Friday, August 14, 2015

Speaking in Bones by Kathy Reichs

  • ISBN-10: 0345544048 - Hardcover $28.00
  • Publisher: Bantam (July 21, 2015), 320 pages.
  • Review copy courtesy of the publisher and NetGalley.

The blurb:
In the latest blockbuster novel from #1 New York Times bestselling author Kathy Reichs, forensic anthropologist Temperance Brennan investigates what looks to be a typical missing person case, only to find herself digging up bones possibly left by a serial killer, a cult, or perhaps something not entirely of this world.

I'd been a big fan of the TV show Bones but hadn't read the books on which the show is based.  It was a surprise to find that Temperance Brennan of the TV show lives a very different life from that of the novels. The Temperance Brennan of Speaking in Bones didn't grow up in the foster care system, instead she is very rooted in her family.  We meet her beautiful, smart and difficult mother, her outspoken sister, and her daughter who is serving in the military overseas.  It's clear that Brennan pushes herself constantly to care for her family and further the investigations that arise from the discovery of missing bones.  

She's still the brilliant forensic anthropologist, well respected, well connected. She's not in DC with a lively and quirky supporting cast. Instead, she's working with local law enforcement with far less resources and trying to navigate reluctant witnesses to follow missing persons cases.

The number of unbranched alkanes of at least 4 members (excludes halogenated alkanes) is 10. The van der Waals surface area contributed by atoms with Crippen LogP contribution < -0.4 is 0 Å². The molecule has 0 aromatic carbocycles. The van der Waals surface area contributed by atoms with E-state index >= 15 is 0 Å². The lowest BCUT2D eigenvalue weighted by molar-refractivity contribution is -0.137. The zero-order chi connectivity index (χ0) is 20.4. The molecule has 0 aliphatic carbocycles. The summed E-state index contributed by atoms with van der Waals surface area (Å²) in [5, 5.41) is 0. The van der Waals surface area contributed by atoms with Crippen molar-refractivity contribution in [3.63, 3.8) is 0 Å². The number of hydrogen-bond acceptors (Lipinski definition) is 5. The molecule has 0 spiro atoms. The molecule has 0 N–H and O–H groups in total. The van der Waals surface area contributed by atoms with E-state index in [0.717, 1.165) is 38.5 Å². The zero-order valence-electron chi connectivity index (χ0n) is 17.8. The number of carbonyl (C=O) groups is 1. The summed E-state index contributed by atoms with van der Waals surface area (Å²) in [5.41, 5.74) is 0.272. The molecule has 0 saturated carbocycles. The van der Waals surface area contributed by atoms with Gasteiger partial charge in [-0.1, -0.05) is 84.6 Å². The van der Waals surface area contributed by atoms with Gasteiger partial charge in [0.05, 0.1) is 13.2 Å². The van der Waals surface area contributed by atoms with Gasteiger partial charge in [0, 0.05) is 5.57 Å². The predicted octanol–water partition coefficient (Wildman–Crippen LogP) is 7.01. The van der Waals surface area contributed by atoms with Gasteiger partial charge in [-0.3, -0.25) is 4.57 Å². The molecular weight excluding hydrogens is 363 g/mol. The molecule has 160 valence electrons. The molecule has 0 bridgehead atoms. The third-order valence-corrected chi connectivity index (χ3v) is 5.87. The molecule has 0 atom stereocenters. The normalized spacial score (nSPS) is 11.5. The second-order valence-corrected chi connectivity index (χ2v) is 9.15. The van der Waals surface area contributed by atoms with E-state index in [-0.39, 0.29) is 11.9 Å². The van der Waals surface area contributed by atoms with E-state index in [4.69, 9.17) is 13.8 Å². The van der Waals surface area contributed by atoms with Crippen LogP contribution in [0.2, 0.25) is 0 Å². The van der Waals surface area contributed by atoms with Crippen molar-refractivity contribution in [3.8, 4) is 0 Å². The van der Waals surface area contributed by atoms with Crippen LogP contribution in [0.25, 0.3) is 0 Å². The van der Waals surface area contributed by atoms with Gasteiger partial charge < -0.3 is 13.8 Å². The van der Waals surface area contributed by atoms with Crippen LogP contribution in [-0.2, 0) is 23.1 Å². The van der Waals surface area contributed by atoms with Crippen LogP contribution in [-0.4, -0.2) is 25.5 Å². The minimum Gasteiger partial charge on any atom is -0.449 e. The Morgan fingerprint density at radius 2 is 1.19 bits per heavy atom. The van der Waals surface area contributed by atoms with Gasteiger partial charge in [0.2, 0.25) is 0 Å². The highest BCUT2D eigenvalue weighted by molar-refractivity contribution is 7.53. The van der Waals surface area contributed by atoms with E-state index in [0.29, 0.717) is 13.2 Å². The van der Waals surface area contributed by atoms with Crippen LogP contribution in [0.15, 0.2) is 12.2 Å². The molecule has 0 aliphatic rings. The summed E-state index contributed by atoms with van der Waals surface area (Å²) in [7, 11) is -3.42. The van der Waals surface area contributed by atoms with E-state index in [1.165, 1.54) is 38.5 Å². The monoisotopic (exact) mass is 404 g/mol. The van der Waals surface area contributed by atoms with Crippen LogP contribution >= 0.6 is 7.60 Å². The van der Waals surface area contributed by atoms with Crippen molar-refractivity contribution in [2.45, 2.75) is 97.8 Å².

Speaking in Bones is a forensic mystery novel with a well beloved heroine who is trying to make sense of the deaths that suddenly surround her and the people that she cares about.  It's a fun read, rich with forensic and medical details and unexpected twists. While this heroine is different from the Temperance Brennan of Bones on Fox TV, she's equally endearing.

About the Author:
Kathy Reichs is the author of seventeen New York Times bestselling novels featuring forensic anthropologist Temperance Brennan. Like her protagonist, Reichs is a forensic anthropologist—one of fewer than one hundred ever certified by the American Board of Forensic Anthropology. A professor in the department of anthropology at the University of North Carolina at Charlotte, she is the former vice president of the American Academy of Forensic Sciences and serves on the National Police Services Advisory Council in Canada. Reichs’s own life, as much as her novels, is the basis for the TV show Bones, one of the longest-running series in the history of the Fox network. 

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